Sometimes “adulting” means sticking around the house for a few weekends and organizing the garage. I may or may not obsessively keep putting the objects in our house in their proper place every weekend. Closets and drawers are a different story. Fortunately, my husband likes to organize drawers and closets so it all works out. I guess everyone has their compulsion.
He mocks my closet organization but between the two of us our house stays clean so we are both happy. Basically, he’s my Jack Sprat. Anyway, he decided to rearrange the garage storage for the hundredth time and found a tub full of dusty glass insulators.
History of Glass Insulators
“The first insulators had nothing to do with telegraph wires or electrical wiring. They were the glass insulators that were used to protect homes against lightening strikes.
Glass insulators for wiring began to be manufactured in the mid 1800s in response to the technology of the time. Samuel Morse had created the first working telegraph in 1844 and by 1850 telegraph lines were being strung from one coast of America to the other.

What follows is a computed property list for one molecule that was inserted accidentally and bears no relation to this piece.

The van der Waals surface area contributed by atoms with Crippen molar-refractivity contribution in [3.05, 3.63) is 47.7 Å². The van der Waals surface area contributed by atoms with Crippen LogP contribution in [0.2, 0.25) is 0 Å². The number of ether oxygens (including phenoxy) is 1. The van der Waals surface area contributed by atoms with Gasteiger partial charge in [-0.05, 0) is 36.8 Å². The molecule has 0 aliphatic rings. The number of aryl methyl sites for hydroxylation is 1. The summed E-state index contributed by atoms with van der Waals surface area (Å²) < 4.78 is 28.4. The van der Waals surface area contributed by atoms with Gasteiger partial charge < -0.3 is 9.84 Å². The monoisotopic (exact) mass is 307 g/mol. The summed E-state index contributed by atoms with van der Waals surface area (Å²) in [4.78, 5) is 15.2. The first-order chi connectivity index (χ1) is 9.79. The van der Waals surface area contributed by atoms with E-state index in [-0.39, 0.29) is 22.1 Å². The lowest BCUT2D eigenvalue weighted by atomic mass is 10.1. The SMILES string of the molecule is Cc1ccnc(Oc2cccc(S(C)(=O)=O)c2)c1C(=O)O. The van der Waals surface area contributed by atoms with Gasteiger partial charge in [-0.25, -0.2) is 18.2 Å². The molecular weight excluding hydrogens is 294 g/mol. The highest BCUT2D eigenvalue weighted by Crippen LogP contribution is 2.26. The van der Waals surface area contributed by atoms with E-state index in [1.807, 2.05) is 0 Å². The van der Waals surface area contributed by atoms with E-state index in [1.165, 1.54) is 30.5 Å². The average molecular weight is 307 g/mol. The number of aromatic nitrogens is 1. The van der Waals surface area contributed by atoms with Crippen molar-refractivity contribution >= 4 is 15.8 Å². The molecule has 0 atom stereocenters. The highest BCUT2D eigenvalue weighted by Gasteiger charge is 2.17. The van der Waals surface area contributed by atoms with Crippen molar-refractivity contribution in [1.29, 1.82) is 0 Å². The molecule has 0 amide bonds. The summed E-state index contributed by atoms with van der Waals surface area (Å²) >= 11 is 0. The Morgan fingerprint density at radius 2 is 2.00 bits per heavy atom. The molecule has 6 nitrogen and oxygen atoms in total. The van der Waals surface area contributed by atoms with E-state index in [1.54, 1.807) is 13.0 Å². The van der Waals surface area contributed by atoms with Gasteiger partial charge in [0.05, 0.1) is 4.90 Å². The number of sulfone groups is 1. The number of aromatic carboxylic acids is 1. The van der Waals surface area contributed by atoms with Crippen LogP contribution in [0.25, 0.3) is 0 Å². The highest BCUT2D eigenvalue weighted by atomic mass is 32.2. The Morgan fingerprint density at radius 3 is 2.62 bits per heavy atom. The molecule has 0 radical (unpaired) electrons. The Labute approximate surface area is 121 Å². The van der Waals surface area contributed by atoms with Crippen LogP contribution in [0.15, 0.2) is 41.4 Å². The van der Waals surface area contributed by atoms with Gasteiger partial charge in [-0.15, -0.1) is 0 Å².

As technology advanced the glass insulator was used for telephone wires and electrical wires. The first insulators of this type were small because they only needed space for one wire. As time went on the insulators became larger and reflected the growth of the telephone and electricity.” (Marye Audet)
Chris mentioned that he was posting things on Facebook Marketplace so I started going through the pile so I could keep him from selling everything. I am slowly turning into my mother. When I saw the bucket of glass pieces, he told me what they were and I immediately saw the potential for inclusion on my kitchen shelf.
A little hose bath and “voila!”
I thought the teal colored insulators matched my World Market every day cups but they were a little off. Oh, well! It is what it is.
Apparently, there are whole websites dedicated to identifying and collecting them. Who knew?!! Also, they can be flipped and turned into votive holders. Winning!